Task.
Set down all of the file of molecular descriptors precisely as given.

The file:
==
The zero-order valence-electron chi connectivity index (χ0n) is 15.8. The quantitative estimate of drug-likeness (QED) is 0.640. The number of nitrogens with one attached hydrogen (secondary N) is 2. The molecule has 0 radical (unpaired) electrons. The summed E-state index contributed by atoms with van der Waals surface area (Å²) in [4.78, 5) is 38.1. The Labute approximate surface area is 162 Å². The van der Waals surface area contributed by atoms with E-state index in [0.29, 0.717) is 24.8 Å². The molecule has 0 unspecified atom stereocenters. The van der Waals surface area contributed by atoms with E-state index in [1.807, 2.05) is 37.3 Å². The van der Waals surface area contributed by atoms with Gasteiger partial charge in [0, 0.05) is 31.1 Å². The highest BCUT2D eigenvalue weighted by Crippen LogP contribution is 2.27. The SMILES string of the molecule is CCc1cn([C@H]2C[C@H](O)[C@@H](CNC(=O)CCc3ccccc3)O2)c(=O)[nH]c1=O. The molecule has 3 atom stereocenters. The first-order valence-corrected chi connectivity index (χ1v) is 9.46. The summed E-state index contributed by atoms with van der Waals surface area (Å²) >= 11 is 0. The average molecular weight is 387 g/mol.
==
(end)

The zero-order valence-electron chi connectivity index (χ0n) is 15.8. The quantitative estimate of drug-likeness (QED) is 0.640. The number of nitrogens with one attached hydrogen (secondary N) is 2. The molecule has 0 radical (unpaired) electrons. The summed E-state index contributed by atoms with van der Waals surface area (Å²) in [4.78, 5) is 38.1. The Labute approximate surface area is 162 Å². The van der Waals surface area contributed by atoms with E-state index in [0.29, 0.717) is 24.8 Å². The molecule has 0 unspecified atom stereocenters. The van der Waals surface area contributed by atoms with E-state index in [1.807, 2.05) is 37.3 Å². The van der Waals surface area contributed by atoms with Gasteiger partial charge in [0, 0.05) is 31.1 Å². The highest BCUT2D eigenvalue weighted by Crippen LogP contribution is 2.27. The SMILES string of the molecule is CCc1cn([C@H]2C[C@H](O)[C@@H](CNC(=O)CCc3ccccc3)O2)c(=O)[nH]c1=O. The molecule has 3 atom stereocenters. The first-order valence-corrected chi connectivity index (χ1v) is 9.46. The summed E-state index contributed by atoms with van der Waals surface area (Å²) >= 11 is 0. The average molecular weight is 387 g/mol.